With the bounce back in his step, Floyd has made it a mission to prove to manager Willie Randolph that the running game isn't out of the question. Now stashed lower in the lineup, Floyd believes that he can steal 20 to 25 bags conservatively without hurting the Mets' offensive production, and wants to make sure Randolph never lifts his green light to steal.
"I always said, I'm not the home run hitter," Floyd said. "I would like to do a lot of things."
Floyd reached double digits in stolen bases last season essentially playing on one leg, swiping 11 bags while hampered by a badly injured Achilles. In 2000 and 2001 with the Florida Marlins, Floyd stole a combined 42 bases, and believes he's capable of reaching those heights again.
"It used to be [part of my game]," he said. "It can come back. I'm telling you, it's as a hell of a difference when you have a foot that acts right. It's a good feeling."
As for the earring? After ransacking his vehicle and bedroom in town last night, Floyd dispatched Mets clubhouse attendants on a yet-fruitless search for the missing jewelry.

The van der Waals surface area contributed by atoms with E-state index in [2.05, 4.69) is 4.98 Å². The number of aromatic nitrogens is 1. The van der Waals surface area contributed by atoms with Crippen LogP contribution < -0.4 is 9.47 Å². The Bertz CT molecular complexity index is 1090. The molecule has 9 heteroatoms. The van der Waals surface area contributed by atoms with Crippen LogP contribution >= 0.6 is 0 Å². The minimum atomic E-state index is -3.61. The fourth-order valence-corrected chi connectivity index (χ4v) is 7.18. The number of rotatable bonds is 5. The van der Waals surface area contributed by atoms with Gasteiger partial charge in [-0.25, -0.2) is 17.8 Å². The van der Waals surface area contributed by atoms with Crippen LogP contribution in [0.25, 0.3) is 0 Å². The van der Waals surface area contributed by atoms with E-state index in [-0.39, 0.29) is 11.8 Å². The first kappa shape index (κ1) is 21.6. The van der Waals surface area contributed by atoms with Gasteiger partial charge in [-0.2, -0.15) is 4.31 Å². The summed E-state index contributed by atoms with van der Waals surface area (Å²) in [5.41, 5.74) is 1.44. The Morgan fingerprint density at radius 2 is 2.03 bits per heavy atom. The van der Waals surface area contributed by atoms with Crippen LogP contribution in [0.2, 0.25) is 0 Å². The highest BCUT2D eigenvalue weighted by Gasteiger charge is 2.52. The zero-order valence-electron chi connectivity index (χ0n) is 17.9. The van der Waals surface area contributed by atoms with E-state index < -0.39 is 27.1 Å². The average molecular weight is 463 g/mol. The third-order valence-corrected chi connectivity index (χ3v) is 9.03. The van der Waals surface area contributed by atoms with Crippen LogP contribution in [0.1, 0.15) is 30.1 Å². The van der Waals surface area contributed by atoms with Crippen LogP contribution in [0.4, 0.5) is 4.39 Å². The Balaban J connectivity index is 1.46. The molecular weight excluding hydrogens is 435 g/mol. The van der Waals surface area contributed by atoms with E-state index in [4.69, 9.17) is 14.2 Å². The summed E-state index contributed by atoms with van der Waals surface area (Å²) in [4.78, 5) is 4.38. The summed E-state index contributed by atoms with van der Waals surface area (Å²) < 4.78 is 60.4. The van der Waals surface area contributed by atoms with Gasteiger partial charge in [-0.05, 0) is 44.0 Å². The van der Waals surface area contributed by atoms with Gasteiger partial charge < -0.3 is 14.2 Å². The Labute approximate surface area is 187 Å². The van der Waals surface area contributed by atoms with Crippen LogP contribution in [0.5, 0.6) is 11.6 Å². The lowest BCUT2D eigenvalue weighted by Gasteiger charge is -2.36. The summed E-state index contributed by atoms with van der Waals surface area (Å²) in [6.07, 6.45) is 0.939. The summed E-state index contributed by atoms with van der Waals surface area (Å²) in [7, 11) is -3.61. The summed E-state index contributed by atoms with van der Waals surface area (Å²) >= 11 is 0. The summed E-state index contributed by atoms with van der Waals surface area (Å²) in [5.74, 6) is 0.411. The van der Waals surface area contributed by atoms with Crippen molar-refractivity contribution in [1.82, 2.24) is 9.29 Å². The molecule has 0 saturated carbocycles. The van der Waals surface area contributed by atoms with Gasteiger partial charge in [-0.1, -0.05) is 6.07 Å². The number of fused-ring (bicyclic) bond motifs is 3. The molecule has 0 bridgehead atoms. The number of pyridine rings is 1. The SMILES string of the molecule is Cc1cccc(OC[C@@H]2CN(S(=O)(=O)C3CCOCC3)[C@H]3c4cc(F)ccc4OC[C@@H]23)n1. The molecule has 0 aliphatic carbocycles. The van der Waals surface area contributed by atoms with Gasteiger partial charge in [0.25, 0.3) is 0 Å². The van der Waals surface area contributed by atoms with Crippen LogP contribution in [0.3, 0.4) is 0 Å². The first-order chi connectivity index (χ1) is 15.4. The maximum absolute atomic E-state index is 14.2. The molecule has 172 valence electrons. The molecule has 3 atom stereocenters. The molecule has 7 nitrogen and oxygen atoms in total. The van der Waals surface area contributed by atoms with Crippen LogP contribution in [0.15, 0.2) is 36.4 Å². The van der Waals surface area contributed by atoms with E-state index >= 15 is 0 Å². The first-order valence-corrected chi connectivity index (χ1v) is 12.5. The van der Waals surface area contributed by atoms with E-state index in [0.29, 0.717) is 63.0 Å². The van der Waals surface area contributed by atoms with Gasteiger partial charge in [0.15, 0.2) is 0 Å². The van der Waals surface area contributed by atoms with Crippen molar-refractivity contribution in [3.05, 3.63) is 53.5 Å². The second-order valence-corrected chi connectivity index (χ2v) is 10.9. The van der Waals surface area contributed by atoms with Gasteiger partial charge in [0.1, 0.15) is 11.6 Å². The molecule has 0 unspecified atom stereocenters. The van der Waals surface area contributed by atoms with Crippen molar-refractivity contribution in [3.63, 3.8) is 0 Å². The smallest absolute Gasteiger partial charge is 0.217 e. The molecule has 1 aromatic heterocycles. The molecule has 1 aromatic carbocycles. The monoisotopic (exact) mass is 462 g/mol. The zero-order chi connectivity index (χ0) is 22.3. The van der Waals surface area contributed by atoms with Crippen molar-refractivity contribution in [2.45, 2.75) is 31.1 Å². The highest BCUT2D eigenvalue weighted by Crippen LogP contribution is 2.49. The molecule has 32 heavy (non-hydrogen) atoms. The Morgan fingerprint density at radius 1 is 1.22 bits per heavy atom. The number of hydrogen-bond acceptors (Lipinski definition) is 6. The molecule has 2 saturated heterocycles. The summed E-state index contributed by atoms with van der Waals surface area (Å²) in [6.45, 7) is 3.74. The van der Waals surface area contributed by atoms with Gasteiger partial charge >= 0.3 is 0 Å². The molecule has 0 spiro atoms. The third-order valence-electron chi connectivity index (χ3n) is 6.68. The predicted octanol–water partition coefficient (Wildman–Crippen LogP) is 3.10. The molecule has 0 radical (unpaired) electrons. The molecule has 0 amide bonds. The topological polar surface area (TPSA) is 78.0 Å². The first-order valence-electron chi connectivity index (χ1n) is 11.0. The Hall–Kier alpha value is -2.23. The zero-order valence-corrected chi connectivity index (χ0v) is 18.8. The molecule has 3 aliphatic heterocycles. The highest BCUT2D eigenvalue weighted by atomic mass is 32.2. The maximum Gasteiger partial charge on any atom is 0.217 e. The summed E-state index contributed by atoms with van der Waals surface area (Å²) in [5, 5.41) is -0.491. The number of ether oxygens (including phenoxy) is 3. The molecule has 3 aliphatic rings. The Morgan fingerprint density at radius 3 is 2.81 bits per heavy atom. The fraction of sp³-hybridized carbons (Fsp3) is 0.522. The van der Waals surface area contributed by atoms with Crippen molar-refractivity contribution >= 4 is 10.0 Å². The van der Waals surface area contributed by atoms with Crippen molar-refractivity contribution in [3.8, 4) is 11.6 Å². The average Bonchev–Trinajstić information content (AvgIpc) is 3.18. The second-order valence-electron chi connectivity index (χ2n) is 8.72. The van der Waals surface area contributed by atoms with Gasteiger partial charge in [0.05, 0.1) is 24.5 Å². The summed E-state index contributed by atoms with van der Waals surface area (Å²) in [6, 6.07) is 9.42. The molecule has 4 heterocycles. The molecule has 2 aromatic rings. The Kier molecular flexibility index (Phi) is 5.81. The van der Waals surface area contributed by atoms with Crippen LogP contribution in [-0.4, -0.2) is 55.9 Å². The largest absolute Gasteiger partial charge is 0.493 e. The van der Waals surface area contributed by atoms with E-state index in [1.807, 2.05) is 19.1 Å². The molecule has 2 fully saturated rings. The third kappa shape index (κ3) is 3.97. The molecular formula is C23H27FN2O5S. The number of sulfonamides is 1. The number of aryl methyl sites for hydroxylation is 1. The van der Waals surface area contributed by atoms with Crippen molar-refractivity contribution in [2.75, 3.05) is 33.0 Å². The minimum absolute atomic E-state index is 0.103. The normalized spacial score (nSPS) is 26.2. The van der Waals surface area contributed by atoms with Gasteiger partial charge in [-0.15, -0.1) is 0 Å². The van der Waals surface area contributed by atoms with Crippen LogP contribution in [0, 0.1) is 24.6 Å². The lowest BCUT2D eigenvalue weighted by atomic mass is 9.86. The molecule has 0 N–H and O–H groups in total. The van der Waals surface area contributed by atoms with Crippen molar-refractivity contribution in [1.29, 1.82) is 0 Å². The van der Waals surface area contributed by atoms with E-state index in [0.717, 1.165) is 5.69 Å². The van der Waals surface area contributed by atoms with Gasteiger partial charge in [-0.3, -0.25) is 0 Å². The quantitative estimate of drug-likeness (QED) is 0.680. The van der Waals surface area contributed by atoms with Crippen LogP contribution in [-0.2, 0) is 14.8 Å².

"Whoever found that's going to be a happy camper," Floyd lamented, stopping short when a reporter suggested he would have explaining to do to his family.
"I make the donuts," he said, walking away on a high note.
Extra bases: Kris Benson tossed three innings of one-run, three-hit ball on Tuesday, his first exhibition appearance of the spring. The right-hander surrendered three consecutive hits to Miguel Tejada, Sammy Sosa and Javy Lopez in the first inning, but settled in after to retire seven batters in a row.
"I was definitely anxious to get out there," said Benson, who had a start rained out on March 3 against St. Louis. "I was a little jumpy, but I settled down after and felt good after the first."
"I was looking forward to seeing him throw," Mets manager Willie Randolph said. "He was throwing real good on the side. It was really nice to see. He made the pitches he had to, and kept the ball down."
Benson said that the one missed start, which turned into a simulated batting practice session, shouldn't hamper his preparation for April.
"Everything's right on track," he said. "I got a lot out of today."